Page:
Web Niche on Biodiversity & Conservation Biology

Welcome to my Web Niche on Biodiversity and Conservation Biology (BCB) the department I work in at the University of the Western Cape, Cape Town. Biodiversity is the variety of forms of living organisms at various levels and Conservation Biology is the study of how we can prevent species and habitats being lost while still maintaining sustainable human societies. I teach Landscape Ecology and Ecological Informatics.

Wednesday, December 07, 2005

Biodiversity and how we assess it?

BIODIVERSITY at its most basic level includes the full range of species on the planet from the simplest structures that contain DNA, the viruses through to organisms with possess nucleuses, it includes single-celled organisms through to multi-cellular organisms which include plants, animals and fungi. This can be considered SPECIES DIVERSITY.

At a different level, biodiversity would include the genetic variation within a single population or between several populations, the genetic variation within a variety or subspecies or species. This can be considered GENETIC DIVERSITY.

At its widest level it can include variations in the biological communities in which species live, the ecosystems in which the communities occur in and the interactions among these levels. This can be considered COMMUNITY-LEVEL DIVERSITY.


GENETIC DIVERSITY is needed by any species in order to maintain reproductive vitality, resistance to disease, and the ability to adapt to changing conditions. Genetic diversity within domestic plants and animals is of particular value in the breeding programme necessary to maintain them.

SPECIES DIVERSITY represents the range of evolutionary and ecological adaptations of species. The variety of species can be considered a resource and maintaining such variety gives the option of it being used as an alternative. For example the diversity of tropical rain forest species is particularly important in finding new pharmaceutical products.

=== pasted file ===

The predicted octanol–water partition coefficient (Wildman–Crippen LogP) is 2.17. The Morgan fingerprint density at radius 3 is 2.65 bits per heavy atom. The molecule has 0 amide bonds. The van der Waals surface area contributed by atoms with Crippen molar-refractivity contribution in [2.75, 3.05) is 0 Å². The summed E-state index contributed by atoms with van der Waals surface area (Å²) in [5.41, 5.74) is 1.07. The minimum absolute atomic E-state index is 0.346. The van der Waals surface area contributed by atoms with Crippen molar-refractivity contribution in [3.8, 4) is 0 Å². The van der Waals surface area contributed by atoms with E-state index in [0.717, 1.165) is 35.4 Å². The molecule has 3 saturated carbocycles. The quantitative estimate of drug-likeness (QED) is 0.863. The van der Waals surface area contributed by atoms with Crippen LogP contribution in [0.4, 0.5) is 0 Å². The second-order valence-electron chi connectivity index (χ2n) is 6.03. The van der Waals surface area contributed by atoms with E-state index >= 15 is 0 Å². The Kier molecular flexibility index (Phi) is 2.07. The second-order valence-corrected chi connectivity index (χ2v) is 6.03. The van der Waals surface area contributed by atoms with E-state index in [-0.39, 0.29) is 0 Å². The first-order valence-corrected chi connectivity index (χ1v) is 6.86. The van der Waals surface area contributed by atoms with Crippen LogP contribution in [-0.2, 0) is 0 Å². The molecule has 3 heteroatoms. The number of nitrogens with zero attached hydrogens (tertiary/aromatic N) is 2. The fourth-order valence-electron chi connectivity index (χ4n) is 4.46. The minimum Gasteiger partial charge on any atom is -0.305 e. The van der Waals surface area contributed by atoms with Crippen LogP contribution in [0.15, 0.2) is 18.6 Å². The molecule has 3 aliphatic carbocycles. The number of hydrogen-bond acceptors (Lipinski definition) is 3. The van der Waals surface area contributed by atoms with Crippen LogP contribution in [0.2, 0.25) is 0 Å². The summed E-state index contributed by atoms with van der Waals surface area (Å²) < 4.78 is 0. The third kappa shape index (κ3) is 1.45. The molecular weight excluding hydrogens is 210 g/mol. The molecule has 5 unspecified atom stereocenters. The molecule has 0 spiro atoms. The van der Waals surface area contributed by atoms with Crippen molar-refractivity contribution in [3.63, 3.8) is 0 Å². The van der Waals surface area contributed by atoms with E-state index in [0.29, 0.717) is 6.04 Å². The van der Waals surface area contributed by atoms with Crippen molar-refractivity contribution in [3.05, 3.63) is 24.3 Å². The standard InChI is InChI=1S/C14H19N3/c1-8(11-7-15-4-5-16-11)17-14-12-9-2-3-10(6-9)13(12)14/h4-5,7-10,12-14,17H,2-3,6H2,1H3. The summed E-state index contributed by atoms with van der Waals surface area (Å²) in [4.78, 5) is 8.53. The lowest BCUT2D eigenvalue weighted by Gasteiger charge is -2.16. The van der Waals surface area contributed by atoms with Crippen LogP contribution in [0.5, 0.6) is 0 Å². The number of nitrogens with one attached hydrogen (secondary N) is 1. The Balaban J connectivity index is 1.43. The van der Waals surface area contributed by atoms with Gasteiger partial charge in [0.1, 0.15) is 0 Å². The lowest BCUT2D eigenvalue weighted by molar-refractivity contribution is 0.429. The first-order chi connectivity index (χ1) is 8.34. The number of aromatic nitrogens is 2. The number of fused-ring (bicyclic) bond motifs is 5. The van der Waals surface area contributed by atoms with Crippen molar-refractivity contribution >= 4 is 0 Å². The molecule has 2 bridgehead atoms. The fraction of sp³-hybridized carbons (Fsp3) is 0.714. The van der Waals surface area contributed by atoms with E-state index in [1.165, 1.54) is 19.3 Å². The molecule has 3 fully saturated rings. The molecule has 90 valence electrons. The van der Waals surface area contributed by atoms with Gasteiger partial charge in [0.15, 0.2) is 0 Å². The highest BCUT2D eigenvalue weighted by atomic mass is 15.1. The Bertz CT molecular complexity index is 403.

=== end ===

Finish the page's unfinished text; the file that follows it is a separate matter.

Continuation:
COMMUNITY-LEVEL DIVERSITY represents how species coexist in specific habitats and the relationships between species in ecosystems. The maintenance of proper ecosystem functionality is one of the main tasks that has to be undertaken by Nature Conservation Agencies.

SPECIES DIVERSITY

Species are generally defined from a morphologically, physiologically or biochemically distinct (taxonomists use this)and are a group of individuals that can potentially breed among themselves (ecologist use this)

Nomenclature of Species

Unique naming
Binomial system
Hierarchical organisation (Kingdom, Phylum, Class, Order, Family, Genus, Species)

PROBLEMS WITH THE SPECIES CONCEPT

Species versus varieties (e.g. dogs)
Sibling species
Hybridization
Identification (species-rich communities)

ORIGIN OF SPECIES

Biological organisms evolved 3.5 billion years ago
Conceptualization of the species concept:- Darwin and Wallace

SPECIATION

Based on more offspring produced than survive

Differences in genetic material will enable some individuals to grow, survive and reproduce better than other individuals.
When a population is sufficiently changed genetically than it can no longer interbreed with the original species call it PHYLETIC EVOLUTION.

SPECIATION is particularly rapid on islands Galapagos (Darwin’s finches) and Hawaii (Honey creepers) and is termed ADAPTIVE RADIATION

TWO TYPES OF SPECIATION

Allopatric speciation created through geographical separation

Sympatric speciation occurs without geographical separation

RATES OF SPECIATION

Generally a slow process